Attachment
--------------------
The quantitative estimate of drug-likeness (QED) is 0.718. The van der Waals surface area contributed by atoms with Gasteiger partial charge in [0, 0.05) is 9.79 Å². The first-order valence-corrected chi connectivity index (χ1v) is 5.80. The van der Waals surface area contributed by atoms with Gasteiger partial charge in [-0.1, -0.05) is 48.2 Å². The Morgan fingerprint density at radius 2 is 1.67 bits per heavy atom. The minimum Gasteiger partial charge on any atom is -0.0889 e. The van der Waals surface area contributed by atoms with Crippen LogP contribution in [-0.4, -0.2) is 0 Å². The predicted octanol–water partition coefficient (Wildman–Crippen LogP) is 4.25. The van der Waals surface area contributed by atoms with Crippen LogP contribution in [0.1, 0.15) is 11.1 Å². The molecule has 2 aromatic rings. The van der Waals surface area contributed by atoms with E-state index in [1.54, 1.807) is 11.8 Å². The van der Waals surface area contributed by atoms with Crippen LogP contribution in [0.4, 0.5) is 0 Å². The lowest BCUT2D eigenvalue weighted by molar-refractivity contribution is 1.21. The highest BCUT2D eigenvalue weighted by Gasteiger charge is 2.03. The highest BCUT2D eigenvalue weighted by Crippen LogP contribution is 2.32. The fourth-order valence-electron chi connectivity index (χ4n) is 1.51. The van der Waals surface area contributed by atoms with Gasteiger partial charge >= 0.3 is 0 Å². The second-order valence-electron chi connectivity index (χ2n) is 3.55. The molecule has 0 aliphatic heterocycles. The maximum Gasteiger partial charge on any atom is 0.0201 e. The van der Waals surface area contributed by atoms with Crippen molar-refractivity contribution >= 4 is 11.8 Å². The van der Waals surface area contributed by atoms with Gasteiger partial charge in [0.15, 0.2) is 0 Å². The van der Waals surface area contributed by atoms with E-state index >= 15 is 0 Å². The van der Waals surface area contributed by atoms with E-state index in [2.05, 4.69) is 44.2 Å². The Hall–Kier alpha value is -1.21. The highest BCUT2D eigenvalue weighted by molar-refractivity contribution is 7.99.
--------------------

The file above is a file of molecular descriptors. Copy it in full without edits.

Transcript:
The quantitative estimate of drug-likeness (QED) is 0.718. The van der Waals surface area contributed by atoms with Gasteiger partial charge in [0, 0.05) is 9.79 Å². The first-order valence-corrected chi connectivity index (χ1v) is 5.80. The van der Waals surface area contributed by atoms with Gasteiger partial charge in [-0.1, -0.05) is 48.2 Å². The Morgan fingerprint density at radius 2 is 1.67 bits per heavy atom. The minimum Gasteiger partial charge on any atom is -0.0889 e. The van der Waals surface area contributed by atoms with Crippen LogP contribution in [-0.4, -0.2) is 0 Å². The predicted octanol–water partition coefficient (Wildman–Crippen LogP) is 4.25. The van der Waals surface area contributed by atoms with Crippen LogP contribution in [0.1, 0.15) is 11.1 Å². The molecule has 2 aromatic rings. The van der Waals surface area contributed by atoms with E-state index in [1.54, 1.807) is 11.8 Å². The van der Waals surface area contributed by atoms with Crippen LogP contribution in [0.4, 0.5) is 0 Å². The lowest BCUT2D eigenvalue weighted by molar-refractivity contribution is 1.21. The highest BCUT2D eigenvalue weighted by Gasteiger charge is 2.03. The highest BCUT2D eigenvalue weighted by Crippen LogP contribution is 2.32. The fourth-order valence-electron chi connectivity index (χ4n) is 1.51. The van der Waals surface area contributed by atoms with Gasteiger partial charge >= 0.3 is 0 Å². The second-order valence-electron chi connectivity index (χ2n) is 3.55. The molecule has 0 aliphatic heterocycles. The maximum Gasteiger partial charge on any atom is 0.0201 e. The van der Waals surface area contributed by atoms with Crippen molar-refractivity contribution >= 4 is 11.8 Å². The van der Waals surface area contributed by atoms with Gasteiger partial charge in [0.15, 0.2) is 0 Å². The van der Waals surface area contributed by atoms with E-state index >= 15 is 0 Å². The van der Waals surface area contributed by atoms with E-state index in [2.05, 4.69) is 44.2 Å². The Hall–Kier alpha value is -1.21. The highest BCUT2D eigenvalue weighted by molar-refractivity contribution is 7.99.